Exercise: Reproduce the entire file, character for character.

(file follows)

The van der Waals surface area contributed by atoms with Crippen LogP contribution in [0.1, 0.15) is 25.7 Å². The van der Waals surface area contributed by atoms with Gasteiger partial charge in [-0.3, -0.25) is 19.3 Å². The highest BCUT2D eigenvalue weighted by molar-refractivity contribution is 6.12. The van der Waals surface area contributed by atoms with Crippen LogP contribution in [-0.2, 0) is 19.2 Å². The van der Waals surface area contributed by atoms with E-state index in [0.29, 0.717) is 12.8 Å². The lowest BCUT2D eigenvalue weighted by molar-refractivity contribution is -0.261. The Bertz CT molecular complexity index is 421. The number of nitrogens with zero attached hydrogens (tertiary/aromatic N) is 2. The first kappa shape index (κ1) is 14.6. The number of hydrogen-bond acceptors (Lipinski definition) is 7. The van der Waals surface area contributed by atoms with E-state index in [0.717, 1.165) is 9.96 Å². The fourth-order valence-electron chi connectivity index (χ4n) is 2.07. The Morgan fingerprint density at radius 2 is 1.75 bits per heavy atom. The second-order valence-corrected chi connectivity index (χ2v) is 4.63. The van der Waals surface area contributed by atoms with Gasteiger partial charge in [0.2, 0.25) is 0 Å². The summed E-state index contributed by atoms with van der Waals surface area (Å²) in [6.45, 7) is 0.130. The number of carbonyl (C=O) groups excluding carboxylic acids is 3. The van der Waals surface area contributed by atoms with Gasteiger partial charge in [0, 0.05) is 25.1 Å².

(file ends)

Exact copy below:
The van der Waals surface area contributed by atoms with Crippen LogP contribution in [0.1, 0.15) is 25.7 Å². The van der Waals surface area contributed by atoms with Gasteiger partial charge in [-0.3, -0.25) is 19.3 Å². The highest BCUT2D eigenvalue weighted by molar-refractivity contribution is 6.12. The van der Waals surface area contributed by atoms with Crippen LogP contribution in [-0.2, 0) is 19.2 Å². The van der Waals surface area contributed by atoms with E-state index in [0.29, 0.717) is 12.8 Å². The lowest BCUT2D eigenvalue weighted by molar-refractivity contribution is -0.261. The Bertz CT molecular complexity index is 421. The number of nitrogens with zero attached hydrogens (tertiary/aromatic N) is 2. The first kappa shape index (κ1) is 14.6. The number of hydrogen-bond acceptors (Lipinski definition) is 7. The van der Waals surface area contributed by atoms with E-state index in [0.717, 1.165) is 9.96 Å². The fourth-order valence-electron chi connectivity index (χ4n) is 2.07. The Morgan fingerprint density at radius 2 is 1.75 bits per heavy atom. The second-order valence-corrected chi connectivity index (χ2v) is 4.63. The van der Waals surface area contributed by atoms with Gasteiger partial charge in [0.2, 0.25) is 0 Å². The summed E-state index contributed by atoms with van der Waals surface area (Å²) in [6.45, 7) is 0.130. The number of carbonyl (C=O) groups excluding carboxylic acids is 3. The van der Waals surface area contributed by atoms with Gasteiger partial charge in [0, 0.05) is 25.1 Å².